Western Wilderness Reawakening
Tasmania’s wild west, a lost world of brooding forests, reflective harbours and abandoned mines is enjoying a renaissance, thanks to a band of talented artists and entrepreneurs – and a little steam train that can.
“Choof, choof, choof, choof, TOOOOOT!”
The slow, unmistakable exhalation of steam locomotive Mt Lyell No. 1 is broken by its piercing whistle as it backs half-a-dozen exquisite carriages into Queenstown Railway Station.
Passengers waiting on the platform clap hands to ears as the historic train’s call echoes off the precipitous slopes of 1,149-metre Mt Owen, at the southwest end of town.
Peter Nolte, one of two drivers, hops down and is immediately surrounded by steam train aficionados keen to grill him about the railway ‘built on the edge of civilisation’ in 1896, to carry copper concentrates from Queenstown mines to Strahan, on Macquarie Harbour, and export markets beyond.
“She takes 3,000 litres of water,” Peter says, “and 2,000 litres of recycled car engine oil”. He explains how a special ‘rack’ system of cogs and rails, invented by Swiss engineer Dr. Roman Abt, makes it possible for the train to climb a steep spur between the Queen and King River valleys, thus opening up the 34-kilometre run.
Some 500 men laboured two-and-a-half years to build the original line, which included more than 50 bridges, and until the Lyell Highway opened in 1932, it was the only way in and out of Queenstown. Over the next three decades, road transport improved and the ‘Little Train of the Mountains’ closed down, with railway stock sold and the line left to deteriorate.
In 1998, after a decade of lobbying, the Federal Government announced some $20 million in funding to rebuild the railway. In 2002, passenger services between Queenstown and Strahan resumed.
I first heard of Queenstown in the 1990s, when it’s ‘moonscape’ was touted as a tourist attraction by some, an environmental disaster by others.
Once the world’s richest mining town – with more than 5,000 people frequenting its shops, hotels and theatres – its surrounding forests were gradually cut down for mine supports and to fuel the smelters. Over time, the toxic fumes from the smelters killed most other vegetation and heavy rains and resultant erosion stripped away the topsoil, leaving a surreal landscape of ochre, pink and grey rock. Today, regrowth has begun softening the flanks of surrounding mountains, but spectacular conglomerate rock remains on display.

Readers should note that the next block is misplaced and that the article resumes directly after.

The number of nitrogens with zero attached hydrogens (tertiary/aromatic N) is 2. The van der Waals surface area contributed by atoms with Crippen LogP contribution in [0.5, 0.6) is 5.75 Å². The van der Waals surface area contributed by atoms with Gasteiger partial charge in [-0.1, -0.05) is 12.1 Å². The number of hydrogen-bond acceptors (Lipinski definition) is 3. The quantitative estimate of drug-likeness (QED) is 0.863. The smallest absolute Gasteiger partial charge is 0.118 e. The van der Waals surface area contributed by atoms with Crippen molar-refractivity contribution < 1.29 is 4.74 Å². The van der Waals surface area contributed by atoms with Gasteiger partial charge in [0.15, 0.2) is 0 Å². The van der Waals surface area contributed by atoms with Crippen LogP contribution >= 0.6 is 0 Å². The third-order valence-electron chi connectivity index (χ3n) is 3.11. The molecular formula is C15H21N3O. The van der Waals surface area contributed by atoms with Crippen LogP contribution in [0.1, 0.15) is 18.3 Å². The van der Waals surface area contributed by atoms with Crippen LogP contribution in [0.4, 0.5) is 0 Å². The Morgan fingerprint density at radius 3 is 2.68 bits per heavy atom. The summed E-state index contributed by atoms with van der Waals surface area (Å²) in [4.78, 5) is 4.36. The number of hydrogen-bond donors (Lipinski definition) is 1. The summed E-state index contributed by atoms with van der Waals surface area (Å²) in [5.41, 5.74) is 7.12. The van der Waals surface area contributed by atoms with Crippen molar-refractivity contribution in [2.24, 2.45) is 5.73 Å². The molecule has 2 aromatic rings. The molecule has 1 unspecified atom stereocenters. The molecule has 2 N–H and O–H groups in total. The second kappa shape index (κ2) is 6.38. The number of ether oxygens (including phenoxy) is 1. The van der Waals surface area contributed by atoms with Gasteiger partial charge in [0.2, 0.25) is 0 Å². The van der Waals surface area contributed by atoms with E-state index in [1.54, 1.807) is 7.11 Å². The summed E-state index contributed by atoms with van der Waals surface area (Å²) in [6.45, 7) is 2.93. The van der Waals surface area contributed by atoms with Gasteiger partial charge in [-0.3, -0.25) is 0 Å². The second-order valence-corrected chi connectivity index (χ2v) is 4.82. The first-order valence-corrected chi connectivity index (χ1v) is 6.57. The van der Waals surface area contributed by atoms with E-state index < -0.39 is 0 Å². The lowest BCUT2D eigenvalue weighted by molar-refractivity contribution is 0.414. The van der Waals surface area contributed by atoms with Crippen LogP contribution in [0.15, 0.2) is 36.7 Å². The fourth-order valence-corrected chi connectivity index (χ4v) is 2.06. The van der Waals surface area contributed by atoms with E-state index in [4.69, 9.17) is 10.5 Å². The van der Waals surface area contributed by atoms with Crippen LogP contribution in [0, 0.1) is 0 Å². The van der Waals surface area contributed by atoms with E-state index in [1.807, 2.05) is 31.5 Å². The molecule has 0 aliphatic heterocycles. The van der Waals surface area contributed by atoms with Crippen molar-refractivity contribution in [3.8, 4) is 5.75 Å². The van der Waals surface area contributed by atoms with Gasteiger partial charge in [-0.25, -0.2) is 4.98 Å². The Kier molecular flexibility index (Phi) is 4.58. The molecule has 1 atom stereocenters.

Queenstown’s unique beauty captivated artist Raymond Arnold when he first visited while on a school excursion in 1967. The master printer returned time and again, and in 2006 established LARQ (Landscape Art Research Queenstown), where he and his partner, artist Helena Demczuk, hosted exhibitions, workshops and residencies over the next decade.
I met Raymond and Helena three years ago while stopping in Queenstown for directions to a nearby trailhead. They kindly opened up their studio and home to share their obvious passion for the region.
This year I returned for nearly two weeks, settling into the Mt Lyell Anchorage, a cozy guesthouse run by Joy Chappell, who allows free reign on her vegie and herb patches. On several mornings I joined Raymond, Helena and their four lively whippets, to explore steep tracks in the foothills of Mt Owen. Each walk was a mini-master class on mining history, as well as local plants and animals.
Since my last visit, Queenstown had a new buzz. Almost daily, packs of motorcyclists (more retired executive than bikie gang), grey nomads, backpackers and international tourists frequented coffee shops or historic pubs like the Empire Hotel.
One evening I enjoyed the opening of an exhibition by artists-in-residence, Jason Parker and Shawn Lu at Q Bank Gallery. The gallery is the brainchild of Melbourne psychiatrist Dr. Stephen Brockway, and social media marketer Mark Broadhead, who have transformed the 1898 bank building.
Along Driffield Street, just down from the Railway Station, I discovered Pottery Art Queenstown, a shop and gallery featuring extraordinary ceramics by local artists, as well as shops featuring artisan products throughout town.
The tourist office in the Eric Thomas Galley Museum helps fast-track your knowledge about pioneering and mining in the wild west. Or visit the incredible art-deco Paragon Theatre, where Joy and her partner Anthony Coulson run Queenstown Heritage Tours, offering a range of trips from night-spotting wildlife, to visiting World Heritage forests and remnants of the hydro scheme that powered the mines.
Best of all, hop aboard the West Coast Wilderness Railway and choof your way into rich forests of leatherwood, sassafras, nothofagus, Huon Pine and celerytop. Enjoy scones and tea as you climb up to Rinadeena Saddle, before dropping steeply to Dubbil Barril, before returning the way you came, stopping to pan for gold along the way.
The more adventurous can enjoy an adrenalin-pumping, whitewater trip through King River Gorge, returning to Queenstown on the train. Or climb aboard in Strahan and ride the train to Dubbil Barril and back.
Nestled on the shores of beautiful Macquarie Harbour, Strahan is the gateway to the World Heritage listed Franklin–Gordon Wild Rivers National Park. Only 45-minutes drive from Queenstown, it’s well worth a visit, especially for dinner at Risby Cove, where fresh seafood and sublime west coast sunsets combine for a unique Tasmanian experience.
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